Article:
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Deathdream is an Overlooked Classic [Here’s Why]

This past week I checked out the 1972 Canadian horror film Deathdream, also known as Dead of Night. It was produced and directed by Bob Clark. You may be familiar with some of his films, including Children Shouldn’t Play With Dead Things, Black Christmas or the must watch holiday comedy A Christmas Story.

The film begins in Vietnam where a US soldier, Andy Brooks is shot by a sniper. As he begins to die, he hears his mother’s voice, “Andy, you’ll come back. You’ve got to! You promised!” The film then cuts to a wife, husband and daughter having roast beef dinner. The mother is talking about her son Andy and different scenarios where he returns home. The father and sister seem a bit uncomfortable since it’s been months since anyone has received a letter from him. Right in the middle of their mother’s jabbering there’s an intense knock at the door and that’s when the family receives the horrible news that Andy will not be returning home. As the viewer, we are then told that the soldier from the opening is Andy. Duh.

Andy’s father, Charles and sister, Cathy instantly begin to weep but his mother, Christine refuses to believe that her Andy is dead. Christine runs to Andy’s room so she can sit in the dark, in his rocking chair and talk to herself. Later that night, the family hears a noise downstairs and being that it wouldn’t be horror if they didn’t explore, they do just that! They see a figure standing at their door and holy moly, it’s Andy! Andy is in full uniform, completely unharmed smiling like a complete creeper. The family welcomes him back with pure love and open arms and just figures that there was a clerical error regarding the news they received.

Over the next couple of days, Andy is acting very strange but no one really seems to notice except for his father, Charles. Andy is dressing in turtlenecks, sunglasses and gloves, basically concealing himself. He spends most of his time sitting in his room staring at the wall in his rocking chair. Andy’s family’s happiness seem to be fading. His father is trying to connect with his son again but Andy is disconnected. His mother is oblivious and believes everything is just fine, although she notices Andy’s erratic behavior. His sister, Cathy is happy yet unaware of her brother’s weird behavior because more concerned with her parents bickering. While all that is happening, the police are investigating the murder of a local truck driver who was found with his throat slashed and his blood drained. An hour or so before the truck driver was murdered he told workers in a diner that he picked up a hitchhiking soldier. Yikes! From then on, things spiral out of control for Andy, his family and the whole town.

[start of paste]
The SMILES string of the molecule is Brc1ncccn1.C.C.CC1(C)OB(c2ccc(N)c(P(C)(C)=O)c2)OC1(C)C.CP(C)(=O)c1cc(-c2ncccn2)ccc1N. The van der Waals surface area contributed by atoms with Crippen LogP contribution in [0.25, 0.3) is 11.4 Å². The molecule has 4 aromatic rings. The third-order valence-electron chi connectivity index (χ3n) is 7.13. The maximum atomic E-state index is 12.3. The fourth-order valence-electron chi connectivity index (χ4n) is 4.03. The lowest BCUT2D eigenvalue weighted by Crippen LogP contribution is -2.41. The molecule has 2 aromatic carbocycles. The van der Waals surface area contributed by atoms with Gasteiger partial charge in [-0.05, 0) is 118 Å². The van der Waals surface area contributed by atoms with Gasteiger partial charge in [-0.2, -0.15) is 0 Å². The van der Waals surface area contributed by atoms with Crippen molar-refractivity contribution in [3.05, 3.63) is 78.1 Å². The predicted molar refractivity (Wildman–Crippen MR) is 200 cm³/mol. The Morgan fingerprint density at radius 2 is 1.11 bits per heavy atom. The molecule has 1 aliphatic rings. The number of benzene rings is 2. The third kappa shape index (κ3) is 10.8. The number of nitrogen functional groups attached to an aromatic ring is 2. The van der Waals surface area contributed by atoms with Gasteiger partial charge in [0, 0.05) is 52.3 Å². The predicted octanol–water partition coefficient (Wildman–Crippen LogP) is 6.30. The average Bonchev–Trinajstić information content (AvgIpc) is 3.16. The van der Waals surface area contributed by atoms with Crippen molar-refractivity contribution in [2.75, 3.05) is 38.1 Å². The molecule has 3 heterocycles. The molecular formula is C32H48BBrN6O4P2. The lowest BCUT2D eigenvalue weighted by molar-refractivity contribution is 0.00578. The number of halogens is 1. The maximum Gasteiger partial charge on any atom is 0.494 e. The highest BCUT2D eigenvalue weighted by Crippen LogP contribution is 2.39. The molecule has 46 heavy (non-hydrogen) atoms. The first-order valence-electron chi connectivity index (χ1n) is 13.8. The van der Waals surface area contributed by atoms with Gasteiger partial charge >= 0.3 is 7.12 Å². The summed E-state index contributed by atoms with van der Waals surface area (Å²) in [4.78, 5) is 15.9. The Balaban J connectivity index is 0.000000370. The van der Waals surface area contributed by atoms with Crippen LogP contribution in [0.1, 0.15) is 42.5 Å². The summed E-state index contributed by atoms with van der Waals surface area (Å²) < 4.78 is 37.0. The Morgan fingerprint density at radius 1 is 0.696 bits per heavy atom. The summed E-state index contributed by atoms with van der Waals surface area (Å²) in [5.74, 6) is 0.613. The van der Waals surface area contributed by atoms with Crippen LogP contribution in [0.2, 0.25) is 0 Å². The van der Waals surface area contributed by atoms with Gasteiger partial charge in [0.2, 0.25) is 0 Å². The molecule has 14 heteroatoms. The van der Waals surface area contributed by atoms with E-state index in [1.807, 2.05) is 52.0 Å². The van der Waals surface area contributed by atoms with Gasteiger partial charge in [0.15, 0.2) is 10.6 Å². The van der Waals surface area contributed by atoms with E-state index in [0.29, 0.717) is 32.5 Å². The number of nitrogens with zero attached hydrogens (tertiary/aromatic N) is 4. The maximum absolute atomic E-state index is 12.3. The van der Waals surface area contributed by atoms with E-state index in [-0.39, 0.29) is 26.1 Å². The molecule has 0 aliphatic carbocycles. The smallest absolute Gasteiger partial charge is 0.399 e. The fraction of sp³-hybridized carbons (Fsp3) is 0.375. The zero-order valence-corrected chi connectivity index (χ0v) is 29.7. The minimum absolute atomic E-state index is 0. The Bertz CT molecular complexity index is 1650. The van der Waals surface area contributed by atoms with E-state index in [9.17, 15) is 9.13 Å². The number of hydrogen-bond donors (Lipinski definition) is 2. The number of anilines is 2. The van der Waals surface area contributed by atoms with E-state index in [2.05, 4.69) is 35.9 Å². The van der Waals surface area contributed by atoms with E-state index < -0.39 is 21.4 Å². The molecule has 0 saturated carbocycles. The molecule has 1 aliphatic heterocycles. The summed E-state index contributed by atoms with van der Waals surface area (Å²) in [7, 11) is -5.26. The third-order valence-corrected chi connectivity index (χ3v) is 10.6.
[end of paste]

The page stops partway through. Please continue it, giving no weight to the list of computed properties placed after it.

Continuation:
Overall, I really enjoyed Deathdream, which was a surprise! It teaches us a great lesson on the saying “be careful what you wish for.” It is morbid, shocking and also somewhat sad. I highly recommend Deathdream, it’s definitely an overlooked gem that will appeal to horror fans from all different walks of life. You can thank me later!

Wicked Rating 6/10

Title: Deathdream or Dead of Night
Director: Bob Clark
Writer(s): Alan Ormsby
Stars: John Marley, Lynn Carlin
Year: 1974
Studio/ Production Co: Quadrant Films
Budget:  $235,00
Language: English
Length: 88 Minutes
Sub-Genre: Horror


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Written by Zena Dixon
In addition to contributing to Wicked Horror, Zena Dixon has been writing about all things creepy and horrific at Real Queen of Horror for over three years. She has also contributed to iHorror and Bloody Disgusting. She has always loved horror films and someday hopes to be known for writing and directing her own feature-length horror pictures.
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